- Special Sections
- Public Notices
A highway department employee apparently isn’t the only one to violate the state’s regulation on spraying weed killer on public property.
County employees in other departments, along with inmates on work release from jail, spray weed killer in the county park and around the courthouse, but do not have the required state certifications to do so.
The spraying appears to be done in numerous locations in the park, including the perimeter of the playground, skateboard park, in drainage ditches and around large drainage pipes.
The issue surfaced earlier this month when it was revealed a highway department worker whose certification had lapsed sprayed weed killer around a street sign and had some of the substance blow back into his face.
That triggered Magistrate John Wayne Conway to question highway foreman Chip Chambers about the incident. Chambers admitted the infraction and said he was working to get his employees recertified with the state.
Both Conway and Chambers are candidates for judge-executive.
The issue swelled, though, when another candidate, Donna Drury, notified state agriculture officials of the infraction after reading about it in The Anderson News.
The county was cited, but the state investigator who issued the citations said it would not likely pay a fine if further infractions do not occur.
The Anderson News then questioned if other county employees were spraying in the park and around the courthouse. When asked, current judge-executive Cornish said yes, but because they are county workers spraying county property, he didn’t think they needed certification.
Cornish added that county workers spray only chemicals purchased at a local retail store, and do so only “in spot places.”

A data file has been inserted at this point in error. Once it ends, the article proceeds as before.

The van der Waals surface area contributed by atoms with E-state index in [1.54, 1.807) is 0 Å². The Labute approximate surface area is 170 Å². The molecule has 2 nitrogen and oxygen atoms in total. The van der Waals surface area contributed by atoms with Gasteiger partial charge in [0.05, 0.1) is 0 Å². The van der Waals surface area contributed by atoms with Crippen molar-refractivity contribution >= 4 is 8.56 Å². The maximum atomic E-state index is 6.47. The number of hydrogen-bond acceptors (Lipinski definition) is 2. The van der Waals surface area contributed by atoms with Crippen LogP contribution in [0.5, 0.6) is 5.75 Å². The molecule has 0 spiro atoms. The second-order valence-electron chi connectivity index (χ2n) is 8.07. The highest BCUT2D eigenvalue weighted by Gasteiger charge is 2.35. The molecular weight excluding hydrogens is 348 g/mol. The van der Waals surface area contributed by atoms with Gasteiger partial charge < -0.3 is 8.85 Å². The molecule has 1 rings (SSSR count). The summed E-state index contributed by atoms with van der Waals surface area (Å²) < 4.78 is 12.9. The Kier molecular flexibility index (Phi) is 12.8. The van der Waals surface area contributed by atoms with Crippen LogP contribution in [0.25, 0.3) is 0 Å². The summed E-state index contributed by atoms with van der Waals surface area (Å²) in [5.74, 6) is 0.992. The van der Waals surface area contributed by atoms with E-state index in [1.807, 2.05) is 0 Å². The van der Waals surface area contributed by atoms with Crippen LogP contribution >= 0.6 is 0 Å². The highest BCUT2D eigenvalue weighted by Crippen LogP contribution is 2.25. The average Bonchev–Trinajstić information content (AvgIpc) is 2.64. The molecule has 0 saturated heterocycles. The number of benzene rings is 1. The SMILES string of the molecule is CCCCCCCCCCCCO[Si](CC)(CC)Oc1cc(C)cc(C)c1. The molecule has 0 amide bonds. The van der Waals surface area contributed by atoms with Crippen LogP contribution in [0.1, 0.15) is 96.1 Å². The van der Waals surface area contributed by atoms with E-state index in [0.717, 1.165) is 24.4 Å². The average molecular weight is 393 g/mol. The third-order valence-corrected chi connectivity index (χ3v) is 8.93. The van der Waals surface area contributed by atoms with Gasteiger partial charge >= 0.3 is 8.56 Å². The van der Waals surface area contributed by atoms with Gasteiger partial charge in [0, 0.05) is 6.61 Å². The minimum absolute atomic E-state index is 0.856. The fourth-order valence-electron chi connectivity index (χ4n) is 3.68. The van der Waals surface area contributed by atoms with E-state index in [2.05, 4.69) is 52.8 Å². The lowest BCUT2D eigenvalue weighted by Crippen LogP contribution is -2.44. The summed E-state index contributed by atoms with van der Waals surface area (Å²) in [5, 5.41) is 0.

“No ball fields, soccer fields, picnic areas, etc. are being sprayed,” Cornish said.
But a look around the park reveals what appears to be numerous sprayed locations, including the perimeters of the skate park and playground, and ditch lines where weeds are clearly dead but nearby grass continues to grow.
When asked if county employees spraying weed killer in the park and around the courthouse need state certification, a spokesperson for the Kentucky Department of Agriculture said yes.
“Pursuant to [state statutes] the people you describe are noncommercial applicators,” he said.
That statute, KRS 217B.040 (19), states that noncommercial applicator means any individual employed by golf courses, municipal corporations, public utilities or other government agencies making applications of pesticides to lands owned, occupied or managed by his or her employer.”
The statute also says that pesticides include substances used to kill weeds, including those that can be purchased over the counter.
E-mail Ben Carlson at email@example.com.